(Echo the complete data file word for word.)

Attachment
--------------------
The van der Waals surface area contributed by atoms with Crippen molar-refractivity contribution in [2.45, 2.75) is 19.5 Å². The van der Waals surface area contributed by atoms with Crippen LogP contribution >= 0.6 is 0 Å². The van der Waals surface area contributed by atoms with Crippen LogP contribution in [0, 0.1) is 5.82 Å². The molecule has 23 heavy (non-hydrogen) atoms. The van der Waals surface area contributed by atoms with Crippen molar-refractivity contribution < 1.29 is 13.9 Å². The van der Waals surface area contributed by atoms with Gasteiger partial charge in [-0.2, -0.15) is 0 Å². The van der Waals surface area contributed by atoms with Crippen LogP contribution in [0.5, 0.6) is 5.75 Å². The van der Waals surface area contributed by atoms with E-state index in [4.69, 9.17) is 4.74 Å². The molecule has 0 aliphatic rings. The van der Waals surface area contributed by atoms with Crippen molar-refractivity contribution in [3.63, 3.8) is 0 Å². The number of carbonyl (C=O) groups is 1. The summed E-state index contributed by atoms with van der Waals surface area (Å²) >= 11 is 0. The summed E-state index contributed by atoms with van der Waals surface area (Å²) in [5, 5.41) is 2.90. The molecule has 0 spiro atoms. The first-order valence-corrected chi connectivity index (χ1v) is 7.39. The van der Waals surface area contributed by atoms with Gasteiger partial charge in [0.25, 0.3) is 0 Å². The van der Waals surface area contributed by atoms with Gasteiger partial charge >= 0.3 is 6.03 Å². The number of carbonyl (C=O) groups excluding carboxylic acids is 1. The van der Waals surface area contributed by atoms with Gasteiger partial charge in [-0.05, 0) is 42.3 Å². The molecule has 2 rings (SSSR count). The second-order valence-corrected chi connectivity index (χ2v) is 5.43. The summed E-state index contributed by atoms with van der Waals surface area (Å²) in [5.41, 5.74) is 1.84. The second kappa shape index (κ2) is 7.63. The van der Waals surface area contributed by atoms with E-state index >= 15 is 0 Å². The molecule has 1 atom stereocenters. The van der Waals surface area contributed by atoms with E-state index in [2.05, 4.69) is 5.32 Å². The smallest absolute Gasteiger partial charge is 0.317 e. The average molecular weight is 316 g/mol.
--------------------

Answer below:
The van der Waals surface area contributed by atoms with Crippen molar-refractivity contribution in [2.45, 2.75) is 19.5 Å². The van der Waals surface area contributed by atoms with Crippen LogP contribution >= 0.6 is 0 Å². The van der Waals surface area contributed by atoms with Crippen LogP contribution in [0, 0.1) is 5.82 Å². The molecule has 23 heavy (non-hydrogen) atoms. The van der Waals surface area contributed by atoms with Crippen molar-refractivity contribution < 1.29 is 13.9 Å². The van der Waals surface area contributed by atoms with Gasteiger partial charge in [-0.2, -0.15) is 0 Å². The van der Waals surface area contributed by atoms with Crippen LogP contribution in [0.5, 0.6) is 5.75 Å². The van der Waals surface area contributed by atoms with E-state index in [4.69, 9.17) is 4.74 Å². The molecule has 0 aliphatic rings. The van der Waals surface area contributed by atoms with Crippen molar-refractivity contribution in [3.63, 3.8) is 0 Å². The number of carbonyl (C=O) groups is 1. The summed E-state index contributed by atoms with van der Waals surface area (Å²) >= 11 is 0. The summed E-state index contributed by atoms with van der Waals surface area (Å²) in [5, 5.41) is 2.90. The molecule has 0 spiro atoms. The first-order valence-corrected chi connectivity index (χ1v) is 7.39. The van der Waals surface area contributed by atoms with Gasteiger partial charge in [0.25, 0.3) is 0 Å². The van der Waals surface area contributed by atoms with Gasteiger partial charge >= 0.3 is 6.03 Å². The number of carbonyl (C=O) groups excluding carboxylic acids is 1. The van der Waals surface area contributed by atoms with Gasteiger partial charge in [-0.05, 0) is 42.3 Å². The molecule has 2 rings (SSSR count). The second-order valence-corrected chi connectivity index (χ2v) is 5.43. The summed E-state index contributed by atoms with van der Waals surface area (Å²) in [5.41, 5.74) is 1.84. The second kappa shape index (κ2) is 7.63. The van der Waals surface area contributed by atoms with E-state index >= 15 is 0 Å². The molecule has 1 atom stereocenters. The van der Waals surface area contributed by atoms with E-state index in [2.05, 4.69) is 5.32 Å². The smallest absolute Gasteiger partial charge is 0.317 e. The average molecular weight is 316 g/mol.